Sir Keir Starmer has said NHS workers should get a “fair” pay rise, but declined to back a 12.5% increase proposed by the Royal College of Nurses. It comes as just one in three NHS staff are satisfied with their pay,
Launching his campaign for May’s elections, the Labour leader targeted the Government’s widely criticised recommendation of a 1% raise for England’s health workers.
He said on Friday that “a vote for Labour is a vote to support our nurses”, but did not go as far as some supporters wanted in specifying the raise they deserve during the pandemic.
Asked at the virtual launch, Sir Keir said the increase should be “above inflation, a real rise”.
“I think the starting point should be the 2.1% that was promised and was, of course, budgeted for,” he added.
Sir Keir did not directly answer questions about his support for potential strikes by nurses, saying it is in the hands of Boris Johnson to prevent industrial action.
“I support them in their entitlement to a fair wage rise after what they’ve been through. They don’t want to go on strike, it’s the Prime Minister that’s causing this dispute and it’s the Prime Minister that can sort it out,” Sir Keir said.
Momentum, the campaign group that championed Jeremy Corbyn, earlier criticised the party leadership and said they must “stand up for working people” after Sir Keir’s deputy, Angela Rayner, appeared not to back the nursing union’s call for a 12.5% raise.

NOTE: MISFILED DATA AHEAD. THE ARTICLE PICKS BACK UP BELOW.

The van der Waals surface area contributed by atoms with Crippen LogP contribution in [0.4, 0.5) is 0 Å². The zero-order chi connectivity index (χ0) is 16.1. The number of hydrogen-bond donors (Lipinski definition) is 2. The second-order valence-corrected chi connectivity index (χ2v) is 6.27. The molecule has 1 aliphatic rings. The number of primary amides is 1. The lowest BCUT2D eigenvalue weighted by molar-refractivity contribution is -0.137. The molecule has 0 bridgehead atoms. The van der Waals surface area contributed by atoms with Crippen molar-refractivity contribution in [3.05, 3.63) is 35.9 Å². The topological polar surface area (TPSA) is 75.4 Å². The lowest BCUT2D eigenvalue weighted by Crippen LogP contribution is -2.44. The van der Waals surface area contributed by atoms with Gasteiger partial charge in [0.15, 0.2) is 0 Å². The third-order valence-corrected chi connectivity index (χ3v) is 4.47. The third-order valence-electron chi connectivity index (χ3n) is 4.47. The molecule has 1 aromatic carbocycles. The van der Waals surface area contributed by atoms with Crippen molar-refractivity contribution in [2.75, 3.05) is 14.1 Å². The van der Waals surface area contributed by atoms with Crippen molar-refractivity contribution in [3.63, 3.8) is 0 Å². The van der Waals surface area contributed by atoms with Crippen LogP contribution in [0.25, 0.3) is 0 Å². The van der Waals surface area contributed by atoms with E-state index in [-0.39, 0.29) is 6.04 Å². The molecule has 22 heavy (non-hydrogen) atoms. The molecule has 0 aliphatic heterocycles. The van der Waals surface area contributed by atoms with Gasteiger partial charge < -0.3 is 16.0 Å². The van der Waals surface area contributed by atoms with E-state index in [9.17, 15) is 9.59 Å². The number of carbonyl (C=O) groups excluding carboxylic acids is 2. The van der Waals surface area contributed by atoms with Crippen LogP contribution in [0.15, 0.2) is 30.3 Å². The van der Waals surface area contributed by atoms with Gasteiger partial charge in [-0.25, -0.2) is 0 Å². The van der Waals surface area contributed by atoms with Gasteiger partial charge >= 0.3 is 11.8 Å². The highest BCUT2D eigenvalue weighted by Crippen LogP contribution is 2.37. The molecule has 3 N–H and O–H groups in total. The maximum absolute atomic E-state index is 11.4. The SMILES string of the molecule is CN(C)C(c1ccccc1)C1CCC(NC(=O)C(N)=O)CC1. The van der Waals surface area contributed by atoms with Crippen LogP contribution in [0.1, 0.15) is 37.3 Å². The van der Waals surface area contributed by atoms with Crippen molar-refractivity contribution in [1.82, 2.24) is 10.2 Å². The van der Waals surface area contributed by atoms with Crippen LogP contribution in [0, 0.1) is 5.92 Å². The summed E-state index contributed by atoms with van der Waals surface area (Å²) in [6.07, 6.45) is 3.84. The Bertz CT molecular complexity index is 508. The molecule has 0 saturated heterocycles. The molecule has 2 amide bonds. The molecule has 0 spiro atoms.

Just one in three NHS staff, according to a mass survey of staff across 280 NHS employers in England reveals. A massive 600,000 workers responded to the survey, around half of NHS workers.
Just 36.7% of NHS workers said that they were ‘satisfied’ or ‘very satisfied‘ with their level of pay, down from 38% in 2019.
A recent submission to the NHS Pay Review Body by the Government recommended that NHS staff face a pay rise of just 1 per cent, a real terms pay cut which GMB has descried as a ‘kick in the teeth’.
The survey also revealed the number of staff who have felt ill due to work-related stress rose from 40.3% to 44%. Half of ambulance staff said they had felt ill due to work-related stress.
Meanwhile 46% of staff said they had gone to work despite not feeling well in the last three months, rising to 54% of ambulance workers.
Rachel Harrison, GMB National Officer, said: “Of course NHS workers aren’t satisfied with their pay. They’ve been on the front line of this pandemic, keeping us all safe and saving lives, while not receiving the fair wage that they deserve.
“Health workers have endured more than a decade of real terms pay cuts under successive Conservative Governments, and the last pay deal negotiated in 2018 was completely inadequate. That’s why GMB members voted against it.
“Following a year in which we owe everything to the NHS, Ministers had a real chance to make things right with health workers.
“Instead, they’ve hit them with more pay cuts. It’s disgusting and shows where this Government’s priorities lie – with their fat cat cronies.
“Ministers must now do the right thing, change course, and make plans for the real pay rise that NHS workers need and deserve.”